By Chris Berry
By Zhang Zhen
University of Chicago Press, 2005
It is invidious to have to pick one book when there are so many great books out there. So, first, my apologies to everyone else writing in my field of Chinese Cinema Studies. But Zhang Zhen’s An Amorous History of the Silver Screen: Shanghai Cinema, 1896-1937 (University of Chicago Press, 2005) is the watershed book for me. When I read it, the penny dropped that things had changed, and in a number of ways. First, it showed that you could study cinema even if most of the relevant films had not survived. Second, that possibility brought home that the days of understanding cinema-as-text were over. Third, the sheer quality of the scholarship made me see that research conditions had taken a great leap forward – to coin a phrase – and we were in an era of new possibilities.
Zhang’s book examines Chinese cinema before 1937, when the eight-year war with Japan, which had been bubbling up for a while, finally broke out. People had already written about the so-called Left Wing cinema movement of the 1930s, canonized after 1949. But the very low survival rate of films from the earliest days of Chinese cinema had the earlier period off limits. An Amorous History used magazines, posters, diaries and various other materials to write the history that had seemed off limits.
By taking this approach, Zhang’s book joined the move away from understanding cinema as a collection of texts and towards seeing cinema as culture. In the case of An Amorous History, Zhang effectively argued for the “vernacular modernism” approach pioneered by her mentor at University of Chicago, Miriam Hansen. Understanding cinema as culture seems to me a much more important shift than the ontological fuss over celluloid versus digital and the question of the indexical. Indeed, looking at cinema as a culture rather than as a technology or a material form brackets the importance of those issues and reorients our attention away from questions of essence and towards power relations and social practices again.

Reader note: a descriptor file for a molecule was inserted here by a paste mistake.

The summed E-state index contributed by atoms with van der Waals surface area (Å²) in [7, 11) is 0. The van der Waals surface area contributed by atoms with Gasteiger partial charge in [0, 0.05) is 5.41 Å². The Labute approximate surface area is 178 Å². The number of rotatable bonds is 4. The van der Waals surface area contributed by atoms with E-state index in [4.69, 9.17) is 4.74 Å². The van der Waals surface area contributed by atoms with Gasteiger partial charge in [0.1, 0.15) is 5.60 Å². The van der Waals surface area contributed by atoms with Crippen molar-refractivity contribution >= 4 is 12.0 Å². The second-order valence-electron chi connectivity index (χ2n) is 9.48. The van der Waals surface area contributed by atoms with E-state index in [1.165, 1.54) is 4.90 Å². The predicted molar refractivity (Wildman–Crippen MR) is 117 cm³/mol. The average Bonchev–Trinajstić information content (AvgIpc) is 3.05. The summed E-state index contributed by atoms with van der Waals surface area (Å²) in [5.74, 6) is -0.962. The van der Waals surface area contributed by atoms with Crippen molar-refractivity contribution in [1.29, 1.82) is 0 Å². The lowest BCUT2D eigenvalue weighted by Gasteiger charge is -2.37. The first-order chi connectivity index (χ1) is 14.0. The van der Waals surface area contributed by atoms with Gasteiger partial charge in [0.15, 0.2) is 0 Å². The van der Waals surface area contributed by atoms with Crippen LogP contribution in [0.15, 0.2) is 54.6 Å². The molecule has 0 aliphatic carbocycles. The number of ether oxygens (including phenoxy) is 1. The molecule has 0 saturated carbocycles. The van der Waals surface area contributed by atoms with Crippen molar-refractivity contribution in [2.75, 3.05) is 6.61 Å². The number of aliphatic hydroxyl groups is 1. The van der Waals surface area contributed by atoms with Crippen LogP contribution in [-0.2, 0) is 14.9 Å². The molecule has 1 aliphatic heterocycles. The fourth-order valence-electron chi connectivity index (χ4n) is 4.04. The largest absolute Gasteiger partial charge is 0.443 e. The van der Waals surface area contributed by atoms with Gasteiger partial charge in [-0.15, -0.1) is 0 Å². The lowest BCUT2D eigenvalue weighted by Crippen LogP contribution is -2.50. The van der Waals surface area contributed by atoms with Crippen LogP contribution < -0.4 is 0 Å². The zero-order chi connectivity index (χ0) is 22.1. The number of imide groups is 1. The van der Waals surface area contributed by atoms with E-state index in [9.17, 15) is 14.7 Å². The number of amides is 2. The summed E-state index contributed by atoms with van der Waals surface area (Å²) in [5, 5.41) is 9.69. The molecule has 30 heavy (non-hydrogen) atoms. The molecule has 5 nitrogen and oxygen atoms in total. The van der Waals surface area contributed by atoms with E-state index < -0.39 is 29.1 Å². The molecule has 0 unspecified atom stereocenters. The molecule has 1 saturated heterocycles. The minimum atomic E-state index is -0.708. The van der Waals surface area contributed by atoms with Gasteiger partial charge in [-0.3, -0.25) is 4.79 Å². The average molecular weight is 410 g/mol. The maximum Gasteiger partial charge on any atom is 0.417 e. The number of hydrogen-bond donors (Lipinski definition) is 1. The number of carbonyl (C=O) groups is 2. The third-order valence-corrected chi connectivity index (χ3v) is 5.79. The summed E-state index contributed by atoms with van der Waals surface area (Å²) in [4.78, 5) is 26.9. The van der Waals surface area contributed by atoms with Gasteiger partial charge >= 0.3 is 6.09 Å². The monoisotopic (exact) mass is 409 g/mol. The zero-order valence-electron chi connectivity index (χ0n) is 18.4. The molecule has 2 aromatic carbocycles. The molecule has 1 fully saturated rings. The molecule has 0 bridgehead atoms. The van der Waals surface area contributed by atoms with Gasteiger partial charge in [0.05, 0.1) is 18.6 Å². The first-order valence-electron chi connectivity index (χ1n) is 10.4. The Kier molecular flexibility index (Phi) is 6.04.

Finally, as soon as I started reading An Amorous History, I realized this kind of work could not have been done even fifteen years earlier, when I began working on my doctoral thesis. At that time, it took me almost two years to gain any effective access to the China Film Archive. Although there is hardly a full ethos of public access in the People’s Republic of China today, a variety of libraries and archives there, as well as in Hong Kong and Taiwan, are available now. Furthermore, as someone working in an educational culture that imposes arbitrary but rigid completion times on doctoral theses – four years maximum – the magisterial sweep, the incredible detail, and the overall richness of An Amorous History bore witness to a golden age of scholarship in the leading universities of the United States, where relatively long term projects can be and are sustained today in a way that was much more difficult before and does not exist elsewhere. Chinese cinema scholarship has been elevated to a whole new level, and An Amorous History marked the point where that become visible to me.